It is said in fashionable sets of convention that the art scene is defined by the people (art aficionados), place (the gallery du jour), and things (the artwork itself) whether in one aspect or all three combined that makes it a success. During my three exciting years of art writing that at times it almost bordered on insanity when all three become so homogenized that you lose sight of the most important thing: the one that matters at the end of the day, which is the art on the wall.
I wander on my off days and have come across this tiny gem of a gallery in the NOLITA (North of Little Italy) district. I talked to the gallery representatives and they clued me in on a show that will feature three new artists debuting in their stable. The key word here is “NEW” and that’s what I anticipated then came to fruition when AF attended the opening of People, Places, Things last September 17th at Rebecca Hossack Gallery.
The trio of artists namely Andy Dixon, Rebecca Rebouché, and Anna Valdez showcased their paintings that definitely put a stamp on the sense of people, places and things. Collectively they represent a great span of North America from Vancouver, Canada over to Louisiana and on to California, which demonstrates the tapestry of method, nuance and theme for this group show.
First up, let’s talk about the people. Sure, the night had the usual smart set of art loving denizens but Andy Dixon created his own take on formal portraiture with his iconic yet refreshingly edgy people on his canvas. Rooted in the gallantry of portrait painting that Dixon created his own twisted style by making the traditionally perfect into compellingly imperfect. The blotches of intense almost acrid hues punched up the otherwise conservative nature of his subjects. His sense of color relation and deconstructed gaiety of melting facades evokes a creepy but arresting effect. You behold the entire image and it actually makes you smile. What a clear deviation from the otherwise dour looking people that usually stare back at you. Think of another Andy as in Andy Warhol silk screening the prim noble visages at the National Portrait Gallery. Dixon kept it playful, composed and the air of brevity born from obliterating the absurdly perfect.
Next up should be the place. Obviously the gallery is the default place for any art related event. It is where you show the art. This gallery was charming with its petite square footage but it featured thousand mile soaring artworks. Such is the case of the works by Rebecca Rebouché who created her dream state world where the surreal chooses to reveal or conceal. Isle of Dreams seemed to be the popular favorite as it featured a circle of sailboats swarming closely to the island like sharks feasting on the lone bed placidly under the cloak of night. Mostly monochromatic and with controlled brushstrokes that Rebouché touched on the right balance of whimsical and placid languor, which established that a sense of place is not always where you stand but where your mind can take you. The flock of birds in another painting was reminiscent of M.C. Escher and another featured a French clown shuffling alone on a stage. These evoke loneliness and flights of fancy that can occur by the placement of one’s disposition. You would never mind getting lost for all eternity in the place Rebouché has carefully depicted with her quadrant of created dreams.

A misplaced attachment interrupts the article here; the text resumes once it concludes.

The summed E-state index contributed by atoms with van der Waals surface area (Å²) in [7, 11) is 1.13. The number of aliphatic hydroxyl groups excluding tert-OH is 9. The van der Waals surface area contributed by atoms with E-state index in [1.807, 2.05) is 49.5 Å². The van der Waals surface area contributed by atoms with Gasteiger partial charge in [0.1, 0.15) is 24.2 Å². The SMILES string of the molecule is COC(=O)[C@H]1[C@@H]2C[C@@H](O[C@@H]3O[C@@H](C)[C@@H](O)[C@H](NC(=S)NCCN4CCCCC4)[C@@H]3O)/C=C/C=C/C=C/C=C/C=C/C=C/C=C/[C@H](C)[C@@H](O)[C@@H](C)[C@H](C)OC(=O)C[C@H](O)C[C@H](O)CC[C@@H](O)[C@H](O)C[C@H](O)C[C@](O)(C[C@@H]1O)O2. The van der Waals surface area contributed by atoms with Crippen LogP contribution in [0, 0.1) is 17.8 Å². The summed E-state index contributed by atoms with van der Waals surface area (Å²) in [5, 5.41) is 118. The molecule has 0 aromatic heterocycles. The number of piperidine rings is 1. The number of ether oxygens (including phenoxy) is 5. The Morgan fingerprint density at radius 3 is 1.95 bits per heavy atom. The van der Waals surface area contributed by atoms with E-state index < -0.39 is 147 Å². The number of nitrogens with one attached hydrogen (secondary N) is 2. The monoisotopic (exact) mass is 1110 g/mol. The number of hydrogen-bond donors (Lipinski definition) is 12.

Finally last but not the least are the things that matter which in conventional thinking would be the ART. Yes, the gallery took on this exciting endeavor to feature a trio of great talent. The work is the thing and the source material for which without, I am rendered useless. Anna Valdez has meticulous myriads of composition in her still life paintings that are more than a collection of things. Each pattern and object are bullet points or breathing marks to a rhythmic oeuvre that evoked a simple view but in execution took years to render as effortless. Her tableaux and scenes of quilted backdrops with plants impart the slight scent of Henri Matisse but in a more casual mood. The effect is familiar, comforting but never on the territory of mundane. No, this is the real thing where art chooses to emanate life and feeling to its viewer. The kaleidoscopic effect of the works by Valdez made you want to see more or perhaps sew yourself into the tapestry she pieced.
For their debut at this gallery, the three artists could not ask for a better set of people, place and thing to cook it all together. It is at this instance that I am in this intimate space in NOLITA where I am reminded why I write about art. It is about the people, places and things but each one has to be superlative in their own right to be an exceptional whole. Finally I can say to myself this is an ART SEEN not just another art scene.
People, Places, Things / On View: Sept. 17 – Oct. 12, 2014
Gallery Hours: Monday to Saturday ((11 am – 7 pm) & Sundays (12 – 5 pm)
Rebecca Hossack Gallery. 262 Mott Street. NYC, NY 10012
Art Review by: Oscar A. Laluyan
Photography by: Olya Turcihin